Wednesday, January 5, 2011

Addressing civic issues - limits of regulation and enforcement

How do we control urination in public places? How do we get people to disciplined parking in commercial streets? How do we prevent people from littering? How do we get people to wear helmets or seat-belts? At once simple and commonplace, they are also among the most difficult of challenges facing municipal authorities in India. How do we address such civic problems? This post will examine the challenges in all its dimensions and subsequent posts will look at solutions that stand the best chance of success.

As we all know by now, regulations and punishments though necessary are not sufficient. They need to be accompanied with enforcement. But enforcement immediately raises several troubling issues. Let us take the case of urinals. How can we enforce a ban on public urination without adequate and widely available public urinals? Even if adequate urinals are constructed, people will not use them if the maintenance is poor (as is often the case). And maintaining urinals with the cleanliness and in the scale required for large Indian cities costs money and demands the collection of reasonable user charges. Are people, especially those who need such urinals, willing to pay these user charges?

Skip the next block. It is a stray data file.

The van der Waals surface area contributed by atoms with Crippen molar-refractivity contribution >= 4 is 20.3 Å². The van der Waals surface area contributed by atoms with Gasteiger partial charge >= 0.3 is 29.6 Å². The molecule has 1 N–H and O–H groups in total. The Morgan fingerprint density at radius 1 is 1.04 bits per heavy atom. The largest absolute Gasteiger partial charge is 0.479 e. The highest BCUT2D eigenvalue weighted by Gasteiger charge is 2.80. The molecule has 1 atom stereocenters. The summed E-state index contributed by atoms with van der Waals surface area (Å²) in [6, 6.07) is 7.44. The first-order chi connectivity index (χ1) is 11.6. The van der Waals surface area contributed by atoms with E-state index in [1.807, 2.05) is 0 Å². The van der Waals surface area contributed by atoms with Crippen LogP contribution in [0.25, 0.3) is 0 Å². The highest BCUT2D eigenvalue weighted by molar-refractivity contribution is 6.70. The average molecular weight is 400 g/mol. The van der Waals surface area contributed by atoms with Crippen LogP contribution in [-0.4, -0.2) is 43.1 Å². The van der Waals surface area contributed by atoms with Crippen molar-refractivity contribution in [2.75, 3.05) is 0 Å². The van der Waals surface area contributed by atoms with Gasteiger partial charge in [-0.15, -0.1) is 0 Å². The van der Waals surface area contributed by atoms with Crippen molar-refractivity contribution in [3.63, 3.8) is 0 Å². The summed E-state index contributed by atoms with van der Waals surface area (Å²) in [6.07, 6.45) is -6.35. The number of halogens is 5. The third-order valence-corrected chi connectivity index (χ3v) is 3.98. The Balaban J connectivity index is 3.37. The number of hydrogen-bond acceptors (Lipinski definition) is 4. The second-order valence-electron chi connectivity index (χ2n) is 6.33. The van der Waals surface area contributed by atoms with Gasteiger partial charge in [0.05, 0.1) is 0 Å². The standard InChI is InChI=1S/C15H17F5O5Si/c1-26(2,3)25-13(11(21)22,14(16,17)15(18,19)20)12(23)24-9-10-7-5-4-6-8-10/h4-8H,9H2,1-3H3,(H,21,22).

Even assuming people will pay, there is the very practical issue of locating large numbers of urinals. Given the size of our cities, labyrinthine roads and streets in commercial areas, and population densities, it becomes important to have urinals located close to each other, atleast at the major public places. This becomes all the more important given the considerable search costs (even with signages) and time value of the likely users. Further, since these areas are all built up, all these toilets will have to be constructed along road margins and adjacent to existing commercial establishments. This naturally generates the "not-in-my-backyard" resistance from the nearby shopkeepers.

And, I have not even talked about the formidable socio-political obstacles that have to be surmounted at each of the aforementioned stages! The same analysis can be extended to littering - even with large numbers of dust bins (with the risk of being stolen) - and parking - even with adequate parking lots, large numbers of policemen and private security guards and outsourced parking contractors.